“April 2nd the regiment moved still farther to the left to the Boydton Plank Road and then advanced in line of battle through the rebel works, the enemy falling back as they approached.” (Charles D. Page, History of the Fourteenth Regiment, Connecticut Vol. Infantry.) I wish there was a glorious tale to tell of the exploits of the Fourteenth Connecticut, but in fact all of the fighting done on this momentous day was done by other units, and only one of the Second Corps three divisions saw any fighting.
The general assault ordered by Lt. Gen. Ulysses S. Grant began at about 4:30 a.m. on Sunday, April 2nd. Almost simultaneously, in the first gray light of dawn, the Union Ninth and Sixth Corps surged forward from their entrenchments and crossed the no man’s land between the lines.
The Ninth Corps, under Maj. Gen. John Parke, assaulted the Confederate works around Fort Mahone on the east side of Petersburg. The Confederates were led by Maj. Gen. John Gordon. Surging Federals swept up and over Fort Mahone and three other strongholds, but Gordon organized determined counterattacks and a desperate struggle began to retake the forts. This fight continued for the remainder of the day, until defeats elsewhere caused Gen. Lee to order Gordon to withdraw all of his troops to Petersburg’s inner defensive perimeter.
In the predawn hours of that Sunday morning, Maj. Gen. Horatio Wright deployed his troops in a wedge formation in front of their entrenchments. They too went forward at first light, led by Brig. Gen. George Getty’s Division. Within half an hour they had broken through the lightly held Confederate lines. The defenders were put to flight and the bulk of the Sixth Corps turned left, away from Petersburg, to exploit their gains. A few units didn’t get the message about the left turn and continued straight across the Boydton Plank Road. Two enlisted men from the 138th PA became separated and were approached by two Confederate officers on horseback, who demanded that they surrender. Instead the two Union boys hid behind a tree, took careful aim and fired. One of the officers was unhurt, but the other was killed instantly—Lt. Gen. Ambrose Powell Hill. Civil War Preservation Trust Map of the Sixth Corps breakthrough.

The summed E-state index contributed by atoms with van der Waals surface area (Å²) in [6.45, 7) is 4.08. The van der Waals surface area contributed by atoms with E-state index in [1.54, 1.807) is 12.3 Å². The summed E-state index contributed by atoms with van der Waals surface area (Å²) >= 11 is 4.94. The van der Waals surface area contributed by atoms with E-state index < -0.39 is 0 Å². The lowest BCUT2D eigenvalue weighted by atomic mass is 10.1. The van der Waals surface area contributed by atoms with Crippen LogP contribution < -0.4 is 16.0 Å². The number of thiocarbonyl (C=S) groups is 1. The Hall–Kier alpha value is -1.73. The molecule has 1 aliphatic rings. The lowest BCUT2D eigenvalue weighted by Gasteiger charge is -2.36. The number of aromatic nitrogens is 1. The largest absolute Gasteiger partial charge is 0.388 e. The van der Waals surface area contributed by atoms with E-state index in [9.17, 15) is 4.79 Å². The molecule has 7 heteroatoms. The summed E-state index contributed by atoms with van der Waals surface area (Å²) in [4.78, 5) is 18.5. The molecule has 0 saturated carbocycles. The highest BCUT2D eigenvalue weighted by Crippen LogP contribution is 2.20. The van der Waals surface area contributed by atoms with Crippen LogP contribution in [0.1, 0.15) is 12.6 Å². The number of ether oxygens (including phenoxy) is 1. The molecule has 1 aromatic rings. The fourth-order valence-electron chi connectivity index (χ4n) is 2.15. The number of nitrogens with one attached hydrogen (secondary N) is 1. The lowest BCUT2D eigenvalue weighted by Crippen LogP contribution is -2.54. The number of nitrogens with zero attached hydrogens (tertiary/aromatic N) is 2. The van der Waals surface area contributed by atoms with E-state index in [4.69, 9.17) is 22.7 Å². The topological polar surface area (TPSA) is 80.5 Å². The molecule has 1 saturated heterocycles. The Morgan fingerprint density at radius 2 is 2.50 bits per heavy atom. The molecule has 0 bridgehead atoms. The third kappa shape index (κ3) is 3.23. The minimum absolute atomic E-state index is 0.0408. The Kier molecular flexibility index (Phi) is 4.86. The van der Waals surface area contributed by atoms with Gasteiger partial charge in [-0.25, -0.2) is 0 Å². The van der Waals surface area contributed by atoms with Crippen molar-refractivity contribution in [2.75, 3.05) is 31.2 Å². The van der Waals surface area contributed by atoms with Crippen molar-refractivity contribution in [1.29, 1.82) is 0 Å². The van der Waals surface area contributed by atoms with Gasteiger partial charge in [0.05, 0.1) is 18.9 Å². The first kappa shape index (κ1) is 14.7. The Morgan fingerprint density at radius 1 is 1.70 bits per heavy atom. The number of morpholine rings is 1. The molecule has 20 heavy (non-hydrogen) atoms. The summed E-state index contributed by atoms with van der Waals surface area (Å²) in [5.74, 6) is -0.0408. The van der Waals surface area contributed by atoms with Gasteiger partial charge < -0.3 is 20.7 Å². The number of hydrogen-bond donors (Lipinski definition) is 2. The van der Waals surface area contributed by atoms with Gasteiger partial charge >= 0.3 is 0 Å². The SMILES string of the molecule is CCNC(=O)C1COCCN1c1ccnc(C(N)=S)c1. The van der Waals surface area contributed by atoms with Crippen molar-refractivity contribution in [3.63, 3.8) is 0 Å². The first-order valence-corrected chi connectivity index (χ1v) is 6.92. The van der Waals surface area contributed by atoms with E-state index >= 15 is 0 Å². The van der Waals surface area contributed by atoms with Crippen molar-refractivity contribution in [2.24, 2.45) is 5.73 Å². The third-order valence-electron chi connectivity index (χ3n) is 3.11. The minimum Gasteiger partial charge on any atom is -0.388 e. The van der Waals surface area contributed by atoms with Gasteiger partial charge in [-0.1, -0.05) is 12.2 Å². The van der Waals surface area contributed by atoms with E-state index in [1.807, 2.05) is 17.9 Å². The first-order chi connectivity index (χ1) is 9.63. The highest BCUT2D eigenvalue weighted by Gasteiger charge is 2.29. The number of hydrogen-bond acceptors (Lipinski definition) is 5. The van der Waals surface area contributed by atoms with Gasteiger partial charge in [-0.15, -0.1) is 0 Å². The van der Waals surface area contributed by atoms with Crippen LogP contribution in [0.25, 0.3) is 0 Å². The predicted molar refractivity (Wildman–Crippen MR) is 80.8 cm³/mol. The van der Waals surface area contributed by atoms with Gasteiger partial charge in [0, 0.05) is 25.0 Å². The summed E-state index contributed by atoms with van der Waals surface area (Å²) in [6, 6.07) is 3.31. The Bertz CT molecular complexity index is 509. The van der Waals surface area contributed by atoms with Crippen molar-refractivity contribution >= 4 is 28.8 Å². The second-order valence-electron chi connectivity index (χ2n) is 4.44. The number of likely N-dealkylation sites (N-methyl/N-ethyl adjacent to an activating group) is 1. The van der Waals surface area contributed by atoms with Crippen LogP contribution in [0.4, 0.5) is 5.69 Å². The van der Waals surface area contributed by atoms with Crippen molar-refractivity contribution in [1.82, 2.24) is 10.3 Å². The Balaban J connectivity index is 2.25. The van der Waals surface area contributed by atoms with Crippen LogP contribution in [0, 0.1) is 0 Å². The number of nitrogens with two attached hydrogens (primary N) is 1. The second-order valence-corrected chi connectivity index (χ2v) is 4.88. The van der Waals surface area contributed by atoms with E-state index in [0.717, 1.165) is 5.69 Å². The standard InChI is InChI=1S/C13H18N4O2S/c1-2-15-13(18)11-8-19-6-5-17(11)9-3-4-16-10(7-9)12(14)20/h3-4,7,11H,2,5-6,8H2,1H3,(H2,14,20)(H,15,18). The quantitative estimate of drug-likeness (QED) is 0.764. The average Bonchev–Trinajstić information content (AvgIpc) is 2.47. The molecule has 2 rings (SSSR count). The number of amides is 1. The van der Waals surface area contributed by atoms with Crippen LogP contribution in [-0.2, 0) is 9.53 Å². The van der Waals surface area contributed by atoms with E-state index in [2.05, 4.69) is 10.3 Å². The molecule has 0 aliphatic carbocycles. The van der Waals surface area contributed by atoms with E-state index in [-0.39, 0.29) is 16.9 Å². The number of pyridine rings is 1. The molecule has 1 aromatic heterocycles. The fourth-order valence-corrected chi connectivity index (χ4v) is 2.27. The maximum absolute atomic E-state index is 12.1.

It is conceivable that had the Sixth Corps turned right instead of left, they could have marched right into Petersburg, because the western portion of the inner defenses was not yet manned as it would be later in the day. As it was, the Twenty-fourth Corps, under Maj. Gen. John Gibbon, followed the Sixth Corps through the shattered Confederate line and did turn toward Petersburg. During the afternoon they were engaged in heavy fighting at Forts Gregg and Whitworth. The forts were finally taken, but the Confederate defenders had bought enough time for troops from Longstreet’s Corps to man the western portion of Petersburg’s inner defensive line.
And what of the Second Corps? The First Division, under Maj. Gen. Nelson Miles and attached to Sheridan’s western command, was sent to deal with a body of troops under the command of Maj. Gen. Henry Heth that was retreating northward after the Sixth Corps breakthrough. Heth entrenched his command along the South Side Railroad near Sutherland Station. Miles’ Federals charged once and were repulsed. A second charge was defeated as well. Miles’ sent a desperate message to Maj. Gen. Humphreys, the commander of the Second Corps, pleading for help. In the meantime, Mile’s had the Confederate position scouted and a new plan of attack was devised. The third Federal assault broke the enemy lines and Heth’s command was driven northward toward the Appomattox River.
The boys in the Fourteenth Connecticut never fired a shot that day. After they advanced into the abandoned works mentioned at the start of this post, Maj. Gen. George Meade ordered Humphreys to march the rest of his corps east toward Petersburg. When Miles’ plea for help arrived, they turned around and marched west toward Sutherland. Then word came that the First Division had been victorious, so the two divisions about-faced again and struck off once more for Petersburg.
Grant’s general assault had been successful beyond his wildest imagining all along the front. That night. Lt. Col. Theodore Lyman, aide to Gen. Meade, scribbled a short note to his wife: “My Dear Mimi : The Rebellion has gone up!”